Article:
Hawaii Gov. Linda Lingle (R) was on NBC earlier, telling Tom Brokaw that she's been hearing from women across the country who are outraged by questions about how Palin can serve as vice president and raise her children at the same time. "She's being questioned in a way that no man in her position would be questioned," Lingle said.
Now, I'll concede that I don't watch television news, so I have no idea if news outlets are actually asking this question. If reporters are raising this argument, they're wrong and clearly crossing the line.
But who is it, exactly, who's making this argument? Which media figures are publicly speculating about whether Palin is capable of serving as vice president and maintaining her familial role? Are there Democratic officials raising this question? Is this a legitimate concern about irresponsible reporting, or is this some kind of manufactured victimization, intended to score some cheap points?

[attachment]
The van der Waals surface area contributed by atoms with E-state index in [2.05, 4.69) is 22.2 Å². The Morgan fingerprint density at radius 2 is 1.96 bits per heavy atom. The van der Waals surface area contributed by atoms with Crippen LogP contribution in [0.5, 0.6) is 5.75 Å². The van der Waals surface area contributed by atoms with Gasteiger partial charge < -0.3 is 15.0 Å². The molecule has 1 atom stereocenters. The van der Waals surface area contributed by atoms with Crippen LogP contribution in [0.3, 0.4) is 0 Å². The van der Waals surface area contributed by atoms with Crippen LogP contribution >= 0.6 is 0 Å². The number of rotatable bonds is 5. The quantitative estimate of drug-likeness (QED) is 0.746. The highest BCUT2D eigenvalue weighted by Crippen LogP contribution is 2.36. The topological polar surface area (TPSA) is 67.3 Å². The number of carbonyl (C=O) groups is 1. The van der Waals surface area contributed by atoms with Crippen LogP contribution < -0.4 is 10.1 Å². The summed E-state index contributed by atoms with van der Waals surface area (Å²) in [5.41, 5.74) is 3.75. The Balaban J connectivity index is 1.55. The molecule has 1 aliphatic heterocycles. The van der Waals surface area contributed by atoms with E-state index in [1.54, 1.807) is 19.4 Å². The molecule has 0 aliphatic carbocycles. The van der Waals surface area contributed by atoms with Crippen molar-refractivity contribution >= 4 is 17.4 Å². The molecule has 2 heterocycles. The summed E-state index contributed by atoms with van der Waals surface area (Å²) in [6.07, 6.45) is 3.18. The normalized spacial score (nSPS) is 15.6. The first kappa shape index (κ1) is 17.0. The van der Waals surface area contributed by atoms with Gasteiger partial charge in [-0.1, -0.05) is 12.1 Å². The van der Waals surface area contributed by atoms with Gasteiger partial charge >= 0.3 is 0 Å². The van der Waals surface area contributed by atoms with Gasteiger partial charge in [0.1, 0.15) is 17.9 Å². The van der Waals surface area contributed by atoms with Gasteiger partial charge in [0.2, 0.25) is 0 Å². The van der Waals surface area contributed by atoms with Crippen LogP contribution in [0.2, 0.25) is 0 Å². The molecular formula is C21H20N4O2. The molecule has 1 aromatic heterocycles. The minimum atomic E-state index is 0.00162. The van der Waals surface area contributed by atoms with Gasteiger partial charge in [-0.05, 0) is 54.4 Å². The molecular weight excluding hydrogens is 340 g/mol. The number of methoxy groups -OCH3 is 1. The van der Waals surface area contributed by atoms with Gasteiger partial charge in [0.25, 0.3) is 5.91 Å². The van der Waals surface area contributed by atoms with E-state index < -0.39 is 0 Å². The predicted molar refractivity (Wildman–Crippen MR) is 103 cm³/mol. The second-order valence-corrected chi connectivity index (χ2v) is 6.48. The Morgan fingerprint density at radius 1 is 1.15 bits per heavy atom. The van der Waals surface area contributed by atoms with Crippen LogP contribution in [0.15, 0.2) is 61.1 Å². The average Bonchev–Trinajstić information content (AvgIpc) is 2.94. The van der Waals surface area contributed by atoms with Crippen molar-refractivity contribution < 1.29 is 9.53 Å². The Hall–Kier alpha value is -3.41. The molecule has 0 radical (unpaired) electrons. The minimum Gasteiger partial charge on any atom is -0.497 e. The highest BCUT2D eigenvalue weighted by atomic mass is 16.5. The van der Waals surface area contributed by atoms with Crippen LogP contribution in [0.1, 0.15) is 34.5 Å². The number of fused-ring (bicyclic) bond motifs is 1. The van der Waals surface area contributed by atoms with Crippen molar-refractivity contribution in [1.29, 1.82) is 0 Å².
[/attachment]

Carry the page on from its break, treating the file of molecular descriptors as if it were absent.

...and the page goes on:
Brokaw, to his credit, set the record straight: "With all due respect, and said this earlier, I think that issue has not been raised at the highest levels. I think there have been many more concerns about foreign policy experience, for example, about some of her other views, if she's going to appeal to the Clinton voters. She is after all, anti-abortion, not for choice. There are some questions about her real beliefs -- creationism vs. evolution -- and whether or not being the governor of a state like Alaska, with 600,000 people, and a budget that is underwritten by the oil companies, prepares her for stepping into the Oval Office."
To hear some Palin allies tell it, any question at all is inappropriate and based on sexism. That can't last as a defense for questions about her readiness for national office.